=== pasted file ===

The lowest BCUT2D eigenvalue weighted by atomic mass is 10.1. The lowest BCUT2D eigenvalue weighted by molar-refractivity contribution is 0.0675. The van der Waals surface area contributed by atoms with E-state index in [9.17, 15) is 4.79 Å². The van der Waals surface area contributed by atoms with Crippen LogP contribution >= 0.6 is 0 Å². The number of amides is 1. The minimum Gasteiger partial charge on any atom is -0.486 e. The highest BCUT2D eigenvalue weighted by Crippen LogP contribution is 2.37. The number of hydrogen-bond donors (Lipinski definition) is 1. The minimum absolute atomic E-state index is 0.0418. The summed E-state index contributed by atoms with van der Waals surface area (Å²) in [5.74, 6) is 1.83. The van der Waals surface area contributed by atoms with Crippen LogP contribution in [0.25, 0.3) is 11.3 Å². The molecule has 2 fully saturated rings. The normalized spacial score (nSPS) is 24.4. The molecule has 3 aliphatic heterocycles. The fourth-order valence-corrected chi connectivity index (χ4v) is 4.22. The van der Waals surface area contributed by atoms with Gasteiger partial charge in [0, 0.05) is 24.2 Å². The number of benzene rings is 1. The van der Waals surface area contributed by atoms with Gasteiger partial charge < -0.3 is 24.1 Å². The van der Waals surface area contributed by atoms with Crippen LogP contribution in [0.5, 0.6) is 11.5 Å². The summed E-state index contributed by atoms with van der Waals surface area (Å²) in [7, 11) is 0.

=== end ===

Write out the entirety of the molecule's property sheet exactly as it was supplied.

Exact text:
The lowest BCUT2D eigenvalue weighted by atomic mass is 10.1. The lowest BCUT2D eigenvalue weighted by molar-refractivity contribution is 0.0675. The van der Waals surface area contributed by atoms with E-state index in [9.17, 15) is 4.79 Å². The van der Waals surface area contributed by atoms with Crippen LogP contribution >= 0.6 is 0 Å². The number of amides is 1. The minimum Gasteiger partial charge on any atom is -0.486 e. The highest BCUT2D eigenvalue weighted by Crippen LogP contribution is 2.37. The number of hydrogen-bond donors (Lipinski definition) is 1. The minimum absolute atomic E-state index is 0.0418. The summed E-state index contributed by atoms with van der Waals surface area (Å²) in [5.74, 6) is 1.83. The van der Waals surface area contributed by atoms with Crippen LogP contribution in [0.25, 0.3) is 11.3 Å². The molecule has 2 fully saturated rings. The normalized spacial score (nSPS) is 24.4. The molecule has 3 aliphatic heterocycles. The fourth-order valence-corrected chi connectivity index (χ4v) is 4.22. The van der Waals surface area contributed by atoms with Gasteiger partial charge in [0, 0.05) is 24.2 Å². The number of benzene rings is 1. The van der Waals surface area contributed by atoms with Gasteiger partial charge < -0.3 is 24.1 Å². The van der Waals surface area contributed by atoms with Crippen LogP contribution in [0.5, 0.6) is 11.5 Å². The summed E-state index contributed by atoms with van der Waals surface area (Å²) in [7, 11) is 0.